Review by Tatum Stafford
Every so often, you see a show that won’t leave you for a while. This is exactly how I felt walking out of Ben Target: LORENZO at Summerhall – admittedly, with a few tears in my eyes.
As we entered the beautiful venue, the Anatomy Lecture Hall, Ben welcomed us in with a small cup of coffee and a big smile. On each seat was a pen and a piece of paper which reads, “What’s your fantasy death?”. The show began a few minutes after we had jotted down our answers.
The story is a love letter to Lorenzo Wong, Ben’s uncle, who suffered a stroke and required in-home care, which Ben offered to provide. It encapsulates the weeks and months Ben spent with him, and takes us back to the house they first met in in London, some of Ben’s early interactions with adults, and Ben’s admiration for Lorenzo’s silly side, which he always made time for and preached the importance of to Ben and his family.
Above all, Ben is a masterful storyteller. At one point in the show, he describes his work as “performance art with the occasional punchline”; a nod to his years of stand-up comedy experience, some of which he admits have not gone as well as he would have hoped. This is the perfect way to sum up his work – it gives the audience breathing space to listen and absorb his story and his account of events in his life, whilst also offering punctuation of laughter and glimmers of hope.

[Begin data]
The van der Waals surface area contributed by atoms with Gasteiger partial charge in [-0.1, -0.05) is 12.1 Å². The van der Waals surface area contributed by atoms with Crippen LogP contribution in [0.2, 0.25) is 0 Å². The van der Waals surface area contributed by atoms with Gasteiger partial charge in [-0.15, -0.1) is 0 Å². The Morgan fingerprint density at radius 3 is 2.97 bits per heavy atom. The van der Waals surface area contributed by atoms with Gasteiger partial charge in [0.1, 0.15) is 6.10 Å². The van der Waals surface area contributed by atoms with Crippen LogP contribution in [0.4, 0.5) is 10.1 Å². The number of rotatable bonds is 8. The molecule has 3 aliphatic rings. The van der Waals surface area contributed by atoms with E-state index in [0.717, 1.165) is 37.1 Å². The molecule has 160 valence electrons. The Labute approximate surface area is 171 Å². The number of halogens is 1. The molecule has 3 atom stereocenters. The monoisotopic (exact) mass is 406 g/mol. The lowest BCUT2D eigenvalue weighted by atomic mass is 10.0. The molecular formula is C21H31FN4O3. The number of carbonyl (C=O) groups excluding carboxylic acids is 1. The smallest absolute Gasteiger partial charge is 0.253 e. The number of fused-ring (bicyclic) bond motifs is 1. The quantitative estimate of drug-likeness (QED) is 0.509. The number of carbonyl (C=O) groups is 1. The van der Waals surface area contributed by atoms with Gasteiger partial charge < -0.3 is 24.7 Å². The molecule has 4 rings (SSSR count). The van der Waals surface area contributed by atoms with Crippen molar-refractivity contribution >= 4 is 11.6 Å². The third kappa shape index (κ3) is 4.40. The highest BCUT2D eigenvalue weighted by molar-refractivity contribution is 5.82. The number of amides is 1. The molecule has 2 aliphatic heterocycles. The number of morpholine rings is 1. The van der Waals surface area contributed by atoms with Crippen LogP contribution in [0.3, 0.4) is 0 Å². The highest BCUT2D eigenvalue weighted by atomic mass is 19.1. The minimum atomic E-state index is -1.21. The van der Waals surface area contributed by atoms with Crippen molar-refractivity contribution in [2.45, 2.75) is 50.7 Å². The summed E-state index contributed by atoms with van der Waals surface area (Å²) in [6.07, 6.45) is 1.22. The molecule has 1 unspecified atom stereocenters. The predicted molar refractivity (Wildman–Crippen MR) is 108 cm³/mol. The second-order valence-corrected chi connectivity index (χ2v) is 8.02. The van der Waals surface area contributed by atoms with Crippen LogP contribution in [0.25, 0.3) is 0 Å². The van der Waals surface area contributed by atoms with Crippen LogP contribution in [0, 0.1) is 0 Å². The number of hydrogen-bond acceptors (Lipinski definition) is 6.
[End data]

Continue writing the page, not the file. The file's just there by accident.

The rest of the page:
This show offers some really special morals and words of wisdom to its audience, without ever becoming preachy or obvious. Ben expertly weaves details into his story which come around and pay off in spades. It culminates in a very powerful ending which had the audience entranced and appreciative of Ben’s generosity in sharing this story and the legacy of Lorenzo with us.
Big props to the show’s two directors, Adam Brace, who sadly passed away before the show opened, and Lee Griffiths. The direction of the show is impactful and has created some beautiful moments. I also loved the lighting, designed by Robert Wells, which helped set the scene when moments of the story jumped to different times and locations.
While the set may look sparse, it is by no means simple. An ode to Lorenzo’s love of carpentry and career as an architect, it morphs and unfolds in curious ways to help progress the story along, and illustrate different chapters of Ben’s life. Without giving too much away, it displays a gorgeous model of Ben’s family’s London home, works as a functional woodworking bench, and has a few surprises up its sleeve that are a delight to watch in real-time.
This show is an absolute triumph, and I feel very grateful to have experienced it amongst a sold-out audience on a Sunday morning at the Fringe. I’d highly recommend snapping up a ticket if you can – Ben will make you feel very welcome.